The results of previous studies conducted at the University of Hohenheim and the International Center for Agricultural Research in the Dry Areas (ICARDA) indicated that the yielding ability and stability of barley (Hordeum vulgare L.) could be improved in environments with drought stress by increasing the level of heterozygosity. This would require increasing the outbreeding rate of locally adapted breeding materials. As a first step, we estimated the outcrossing rate of 12 barley landraces (Hordeum vulgare ssp. vulgare, in short H. vulgare) and 13 sympatrically occurring populations of its wild progenitor [Hordeum vulgare ssp. spontaneum (C. Koch), in short H. spontaneum] collected from semi-arid localities in Jordan during the 1999/2000 growing season. In each H. vulgare or H. spontaneum population 28-48 spikes were sampled, and up to six offspring (seeds) per spike (called a family) were used for PCR analyses. Collection sites covered high-low transects for rainfall and altitude in order to detect possible environmental effects on the outcrossing rate. Four microsatellite markers located on different chromosomes were used to genotype the samples for estimating the outcrossing rate. Low season-specific multilocus outcrossing rates (tm) were found in both cultivated and wild barley, ranging among populations from 0-1.8% with a mean of 0.34%. Outcrossing rates based on inbreeding equilibrium (te), indicating outcrossing averaged across years, were two- to threefold higher than the season-specific estimates. Under high rainfall conditions somewhat higher--though not significantly higher--outcrossing rates were observed in H. spontaneum than in H. vulgare. The season-specific outcrossing rate in H. spontaneum was positively correlated (r = 0.67, P = 0.01) with average annual precipitation and negatively correlated (r = 0.59, P = 0.05) with monthly average temperature during flowering. The results suggest that outcrossing may vary considerably among seasons and that high precipitation and cool temperatures during flowering tend to enhance outcrossing. The rather low levels of outcrossing detected indicate that increased vigour due to heterozygosity has not been a major fitness advantage in the evolution and domestication of H. spontaneum and H. vulgare, respectively. Stable seed production to secure survival under extreme heat and drought stress may have been more important. Cleistogamy may be considered as an effective mechanism to warrant pollination even in drought-stunted plants with non-extruding spikes.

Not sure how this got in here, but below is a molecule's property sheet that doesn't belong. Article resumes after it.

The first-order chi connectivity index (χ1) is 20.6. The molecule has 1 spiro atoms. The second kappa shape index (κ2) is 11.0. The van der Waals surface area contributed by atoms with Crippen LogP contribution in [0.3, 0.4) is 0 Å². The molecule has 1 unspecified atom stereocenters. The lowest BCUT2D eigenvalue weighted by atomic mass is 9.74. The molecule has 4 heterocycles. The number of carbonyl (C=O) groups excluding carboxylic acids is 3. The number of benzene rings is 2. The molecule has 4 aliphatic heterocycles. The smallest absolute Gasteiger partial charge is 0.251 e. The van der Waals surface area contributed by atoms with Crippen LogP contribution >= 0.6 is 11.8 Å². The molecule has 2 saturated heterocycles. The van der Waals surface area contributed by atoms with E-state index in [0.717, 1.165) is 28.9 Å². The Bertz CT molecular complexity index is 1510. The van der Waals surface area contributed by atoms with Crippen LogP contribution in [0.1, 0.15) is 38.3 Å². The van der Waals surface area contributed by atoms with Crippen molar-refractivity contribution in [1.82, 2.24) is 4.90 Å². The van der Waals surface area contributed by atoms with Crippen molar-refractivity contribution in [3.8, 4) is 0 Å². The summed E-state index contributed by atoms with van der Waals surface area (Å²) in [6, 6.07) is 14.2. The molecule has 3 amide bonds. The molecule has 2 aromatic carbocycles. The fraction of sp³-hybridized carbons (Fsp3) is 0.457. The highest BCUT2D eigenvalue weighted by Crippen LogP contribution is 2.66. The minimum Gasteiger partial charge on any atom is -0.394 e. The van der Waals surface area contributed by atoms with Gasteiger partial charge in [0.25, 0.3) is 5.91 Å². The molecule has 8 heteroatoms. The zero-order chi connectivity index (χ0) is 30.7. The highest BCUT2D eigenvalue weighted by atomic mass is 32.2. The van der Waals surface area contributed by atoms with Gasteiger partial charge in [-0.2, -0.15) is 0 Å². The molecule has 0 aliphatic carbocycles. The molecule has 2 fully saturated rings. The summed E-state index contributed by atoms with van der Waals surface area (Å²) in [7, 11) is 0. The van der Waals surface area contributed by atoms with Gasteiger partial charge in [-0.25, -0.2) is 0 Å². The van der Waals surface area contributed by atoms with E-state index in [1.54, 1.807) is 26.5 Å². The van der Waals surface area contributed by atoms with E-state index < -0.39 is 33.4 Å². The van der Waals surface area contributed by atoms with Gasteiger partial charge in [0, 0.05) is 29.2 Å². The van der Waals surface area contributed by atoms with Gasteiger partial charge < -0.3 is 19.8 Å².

Copyright 2004 Springer-Verlag